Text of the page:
One of these doofuses is writing this blog post right now. Can you figure out which one?

Authentication questions useless 2

Think about it like “the evil clone” problem from a movie. Every time you sign up for an account online, the bank is trying to determine if you are you, or the evil clone.

In the movie Face/Off, Nicholas Cage tells the story of his first date with his wife to prove that he’s actually John Travolta wearing the face of Nick Cage. So that’s one option, but probably not the most effective.

Ideally, a bank should be screening using a series of questions that nobody except you and the bank know the answers to. To make it harder, there’s about half a second to do this before a customer gets bored and closes the window.

Companies frequently turn to databases and vendors to dig up bits of information that could be used for your evil clone test. This subset of super-KBA questions is often called “out-of-wallet” questions, which typically come from public records databases, credit bureaus, or, in rare cases, social media. Let’s take a look at a few of my actual out-of-wallet questions and see if they’re useful.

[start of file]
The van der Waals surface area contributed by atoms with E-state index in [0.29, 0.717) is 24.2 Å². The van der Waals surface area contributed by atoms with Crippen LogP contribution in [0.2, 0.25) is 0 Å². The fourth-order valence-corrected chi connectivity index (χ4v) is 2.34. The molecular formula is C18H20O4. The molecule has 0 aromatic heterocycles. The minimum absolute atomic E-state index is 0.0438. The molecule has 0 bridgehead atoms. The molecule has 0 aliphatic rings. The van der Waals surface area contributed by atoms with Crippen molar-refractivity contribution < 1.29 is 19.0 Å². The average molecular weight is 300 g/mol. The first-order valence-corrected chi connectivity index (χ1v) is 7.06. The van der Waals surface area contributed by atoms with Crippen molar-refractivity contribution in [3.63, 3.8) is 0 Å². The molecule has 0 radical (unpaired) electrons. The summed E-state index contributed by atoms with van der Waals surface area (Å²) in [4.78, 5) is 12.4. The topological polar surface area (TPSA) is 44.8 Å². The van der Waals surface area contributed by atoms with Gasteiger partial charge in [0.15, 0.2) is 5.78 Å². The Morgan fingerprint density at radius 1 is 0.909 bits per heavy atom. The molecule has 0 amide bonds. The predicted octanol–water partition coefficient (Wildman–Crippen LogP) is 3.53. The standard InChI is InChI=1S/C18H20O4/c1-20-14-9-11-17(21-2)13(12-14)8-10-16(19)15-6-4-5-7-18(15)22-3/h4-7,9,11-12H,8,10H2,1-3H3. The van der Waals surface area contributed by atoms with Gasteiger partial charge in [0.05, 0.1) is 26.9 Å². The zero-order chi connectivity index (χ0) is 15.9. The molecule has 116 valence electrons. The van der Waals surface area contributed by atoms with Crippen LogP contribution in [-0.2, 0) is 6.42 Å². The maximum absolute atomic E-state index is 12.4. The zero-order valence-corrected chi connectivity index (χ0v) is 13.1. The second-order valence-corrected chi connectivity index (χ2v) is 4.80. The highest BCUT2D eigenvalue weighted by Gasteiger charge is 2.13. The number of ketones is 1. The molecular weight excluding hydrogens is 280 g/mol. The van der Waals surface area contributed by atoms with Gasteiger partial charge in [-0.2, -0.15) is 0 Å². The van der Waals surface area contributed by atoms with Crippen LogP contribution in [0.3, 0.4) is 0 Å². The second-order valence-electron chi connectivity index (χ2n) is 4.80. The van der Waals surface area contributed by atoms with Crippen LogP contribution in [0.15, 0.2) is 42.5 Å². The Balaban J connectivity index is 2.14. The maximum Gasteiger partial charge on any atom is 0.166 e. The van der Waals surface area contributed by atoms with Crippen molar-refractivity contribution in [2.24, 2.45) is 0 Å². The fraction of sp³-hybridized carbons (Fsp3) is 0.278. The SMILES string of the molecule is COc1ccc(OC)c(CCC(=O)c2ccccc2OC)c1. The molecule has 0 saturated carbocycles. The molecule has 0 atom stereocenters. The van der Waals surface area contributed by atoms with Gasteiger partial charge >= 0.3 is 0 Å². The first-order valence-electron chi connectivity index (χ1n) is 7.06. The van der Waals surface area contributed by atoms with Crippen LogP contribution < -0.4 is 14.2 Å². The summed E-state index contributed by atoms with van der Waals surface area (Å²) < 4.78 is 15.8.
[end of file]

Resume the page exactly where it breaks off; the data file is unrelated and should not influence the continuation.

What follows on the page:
Preface: these out-of-wallet questions were generated for me by a popular data vendor (not calling anyone out here; the point is that they’re all bad). These were all in a single-question set. I also used two different popular vendors to generate a few sets to see if there were any trickier questions I could find. Trust me; they were all this bad.

Authentication questions useless 3

And now the answers, as told by screenshots from Google.

Authentication questions useless 4
Authentication questions useless 5

Thanks a lot, internet!

And as for the first question, SSN issuance is usually from the place of birth, which remains true in this case — so if you can find my hometown on Facebook, you can probably figure that one out too.

I’m not necessarily trying to say that KBA questions are always this bad, but when someone has a thin credit file (at least 1 in 10 Americans) or hasn’t built up a lot of previous address history, the questions are often this bad or worse.

For the small subset of people who have more complicated questions, read on…

The final nail in the coffin

Going back to the out-of-wallet sources we mentioned previously, I just wonder, how are they faring these days?

  1. Public records: hacked — the KBA database, specifically!

  2. Credit bureaus: super-hacked!

  3. Social media: oh, you know it